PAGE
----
Our approach to innovation
Understand our approach to innovation and how we use it as a concept to improve our healthcare services.
Innovation is part of the transformation
Our healthcare system is facing the need for transformation due to radical demographic changes and severe capacity issues. This change can be embraced by adapting to new technologies, reaping the benefits of data, and bringing artificial intelligence solutions into daily clinical practice. But transformational change is impossible without people; our clinicians, researchers, leaders and innovation talents.
At Aarhus University Hospital we foresee a future in which we have unleashed the innovation potential at Danish hospitals with respect for social, economic and environmental sustainability driven by science, technology and dedicated people. In doing so, we aim to accelerate the innovation of new treatments while improving the health of patients in Denmark and beyond. Also, our work is aligned with the development of a more value-based healthcare system.
A systematic approach
We facilitate the process of systematically identifying, selecting and implementing new research-related ideas and innovation projects to improve treatments, processes and patient outcomes. Our structured approach to innovation helps us to create, test and implement new solutions.
Working with systematic innovation in healthcare requires our commitment to continuous improvements as well as our willingness to experiment and try new ways of working. This can be challenging in the highly regulated field of public healthcare, where change is often slow and difficult to implement. However, systematic innovation yields significant rewards when new innovative healthcare solutions can create patient impact, improved outcomes and more value-based care.
At Aarhus University Hospital, we believe that working with systematic innovation in healthcare requires a combination of commitment, collaboration and the use of data and analytics. By adopting this approach, we believe that our hospital can create a culture of innovation that supports the development of new and innovative solutions that improve patient outcomes while driving progress in public healthcare.
Systematic innovation in informed decision-making means leveraging large amounts of data from multiple sources, such as electronic health records, facility logistics, clinical trials and patient feedback, to gain insights into healthcare trends and identify areas for improvement. The use of quantifiable metrics also helps healthcare organisations to evaluate the success of new initiatives and make data-driven decisions about which initiatives to scale and expand.
We apply problem-solving to patient needs in order to deliver new solutions with a clear focus on implementation and scalability. This enables us to create a culture of innovation by supporting clinicians and researchers in developing their innovation projects. Our innovation efforts allow us to develop new ways of impacting the value we deliver to our patients.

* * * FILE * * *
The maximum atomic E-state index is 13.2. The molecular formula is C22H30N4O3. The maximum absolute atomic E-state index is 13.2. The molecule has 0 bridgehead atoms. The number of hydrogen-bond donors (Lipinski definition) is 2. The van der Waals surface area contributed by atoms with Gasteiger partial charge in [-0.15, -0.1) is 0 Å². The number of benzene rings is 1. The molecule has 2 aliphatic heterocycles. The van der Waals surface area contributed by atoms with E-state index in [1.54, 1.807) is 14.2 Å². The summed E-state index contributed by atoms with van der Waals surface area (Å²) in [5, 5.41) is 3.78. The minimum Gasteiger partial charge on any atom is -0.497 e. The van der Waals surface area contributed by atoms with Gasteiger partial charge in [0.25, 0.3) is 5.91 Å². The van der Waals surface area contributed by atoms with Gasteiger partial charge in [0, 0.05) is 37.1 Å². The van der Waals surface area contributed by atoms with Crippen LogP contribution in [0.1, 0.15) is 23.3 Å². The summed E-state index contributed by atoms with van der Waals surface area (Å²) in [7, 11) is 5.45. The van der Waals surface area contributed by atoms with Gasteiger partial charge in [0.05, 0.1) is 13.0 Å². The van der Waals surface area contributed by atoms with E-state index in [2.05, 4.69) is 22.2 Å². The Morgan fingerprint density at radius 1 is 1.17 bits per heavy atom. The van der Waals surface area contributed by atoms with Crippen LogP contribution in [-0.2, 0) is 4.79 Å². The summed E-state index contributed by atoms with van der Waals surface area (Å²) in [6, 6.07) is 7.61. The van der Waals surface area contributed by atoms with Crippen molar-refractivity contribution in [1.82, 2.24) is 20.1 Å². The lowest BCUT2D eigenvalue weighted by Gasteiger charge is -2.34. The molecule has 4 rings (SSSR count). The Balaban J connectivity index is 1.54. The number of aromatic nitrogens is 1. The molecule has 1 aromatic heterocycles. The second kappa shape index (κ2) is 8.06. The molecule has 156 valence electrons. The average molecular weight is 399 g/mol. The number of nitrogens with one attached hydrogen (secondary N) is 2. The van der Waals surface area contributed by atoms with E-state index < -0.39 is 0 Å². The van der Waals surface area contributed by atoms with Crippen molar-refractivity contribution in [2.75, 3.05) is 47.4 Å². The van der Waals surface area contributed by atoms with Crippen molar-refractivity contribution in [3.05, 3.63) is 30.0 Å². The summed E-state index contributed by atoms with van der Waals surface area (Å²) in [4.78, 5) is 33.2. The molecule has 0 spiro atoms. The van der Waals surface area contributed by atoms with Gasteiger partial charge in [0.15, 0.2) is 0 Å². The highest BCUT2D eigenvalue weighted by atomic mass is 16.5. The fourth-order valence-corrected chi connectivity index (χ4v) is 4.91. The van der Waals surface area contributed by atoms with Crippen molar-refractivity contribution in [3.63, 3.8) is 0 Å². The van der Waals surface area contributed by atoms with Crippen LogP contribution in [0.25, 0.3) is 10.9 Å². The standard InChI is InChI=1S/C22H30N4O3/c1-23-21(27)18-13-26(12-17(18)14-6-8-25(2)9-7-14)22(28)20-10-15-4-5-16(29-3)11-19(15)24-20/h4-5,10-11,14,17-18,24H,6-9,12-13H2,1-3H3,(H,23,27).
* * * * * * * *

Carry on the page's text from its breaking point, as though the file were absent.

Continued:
Aarhus University Hospital is working to reduce innovation barriers for our healthcare professionals and to collaborate nationally and internationally with other hospitals and industry partners to create synergies that accelerate innovation. Collaborations, partnerships and alliances are key components of our innovation efforts along with supporting our clinicians and researchers – and their innovation projects.
Medical Modelling and Informatics
Our clinical teams are committed to building upon evidence-based approaches to elevate the quality and efficiency of the care they provide. The digitalisation of workflows across the organisation provides immediate value to patients and employees alike. However, to capitalise on the full innovation potential of large quantities of high-quality data, technical expertise and clinical excellence, Aarhus University Hospital is committed to incorporating medical modelling and informatics into the core of its clinical functions.
Technological developments in the fields of computer science and engineering enable the construction of increasingly complex models to be used in clinical practice. The models may, in some cases, be given a physical form by means of additive manufacturing processes. In others, data enrichment may lead to entirely virtual models that can be used in planning and monitoring – or for educational purposes.
Aarhus University Hospital has established an in-house 3D Innovation Lab to investigate the new opportunities afforded by 3D-printed and virtual models in the context of selected surgical specialities. We are collecting evidence on the value created when patient-specific models are used to plan and disseminate complex surgical procedures, and when cutting guides are used to optimise the procedures and outcomes in reconstructive bone surgery.
Regardless of the specific method of interaction with the clinician, models must be incorporated into existing, fine-tuned workflows in safe, accountable and efficient ways. This applies to both physical models of anatomy and to the more abstract machine learning and artificial intelligence models that act as decision-support systems, providing data-driven predictions and classifications in both clinical and operational contexts. Together with our colleagues from clinical and technical departments, as well as our external partners, we enable our Hospital’s transition into an informatics-driven learning health system.